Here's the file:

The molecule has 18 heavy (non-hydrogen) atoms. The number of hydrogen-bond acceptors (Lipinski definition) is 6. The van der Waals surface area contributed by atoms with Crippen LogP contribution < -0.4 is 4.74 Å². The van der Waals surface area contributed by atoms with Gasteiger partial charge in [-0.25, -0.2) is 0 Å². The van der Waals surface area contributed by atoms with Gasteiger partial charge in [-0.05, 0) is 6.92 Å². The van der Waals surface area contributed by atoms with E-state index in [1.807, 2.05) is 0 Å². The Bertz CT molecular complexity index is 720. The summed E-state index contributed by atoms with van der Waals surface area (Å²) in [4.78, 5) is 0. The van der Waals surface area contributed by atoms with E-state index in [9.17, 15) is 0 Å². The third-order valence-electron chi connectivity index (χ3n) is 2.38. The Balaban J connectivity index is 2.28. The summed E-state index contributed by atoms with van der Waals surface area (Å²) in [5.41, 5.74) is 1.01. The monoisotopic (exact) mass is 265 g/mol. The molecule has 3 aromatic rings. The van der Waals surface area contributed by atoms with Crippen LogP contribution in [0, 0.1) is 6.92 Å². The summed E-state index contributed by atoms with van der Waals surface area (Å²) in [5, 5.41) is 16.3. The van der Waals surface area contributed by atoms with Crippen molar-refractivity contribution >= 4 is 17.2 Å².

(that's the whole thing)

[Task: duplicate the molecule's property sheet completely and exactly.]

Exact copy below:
The molecule has 18 heavy (non-hydrogen) atoms. The number of hydrogen-bond acceptors (Lipinski definition) is 6. The van der Waals surface area contributed by atoms with Crippen LogP contribution < -0.4 is 4.74 Å². The van der Waals surface area contributed by atoms with Gasteiger partial charge in [-0.25, -0.2) is 0 Å². The van der Waals surface area contributed by atoms with Gasteiger partial charge in [-0.05, 0) is 6.92 Å². The van der Waals surface area contributed by atoms with E-state index in [1.807, 2.05) is 0 Å². The Bertz CT molecular complexity index is 720. The summed E-state index contributed by atoms with van der Waals surface area (Å²) in [4.78, 5) is 0. The van der Waals surface area contributed by atoms with E-state index in [9.17, 15) is 0 Å². The third-order valence-electron chi connectivity index (χ3n) is 2.38. The Balaban J connectivity index is 2.28. The summed E-state index contributed by atoms with van der Waals surface area (Å²) in [5.41, 5.74) is 1.01. The monoisotopic (exact) mass is 265 g/mol. The molecule has 3 aromatic rings. The van der Waals surface area contributed by atoms with Crippen LogP contribution in [0, 0.1) is 6.92 Å². The summed E-state index contributed by atoms with van der Waals surface area (Å²) in [5, 5.41) is 16.3. The van der Waals surface area contributed by atoms with Crippen molar-refractivity contribution >= 4 is 17.2 Å².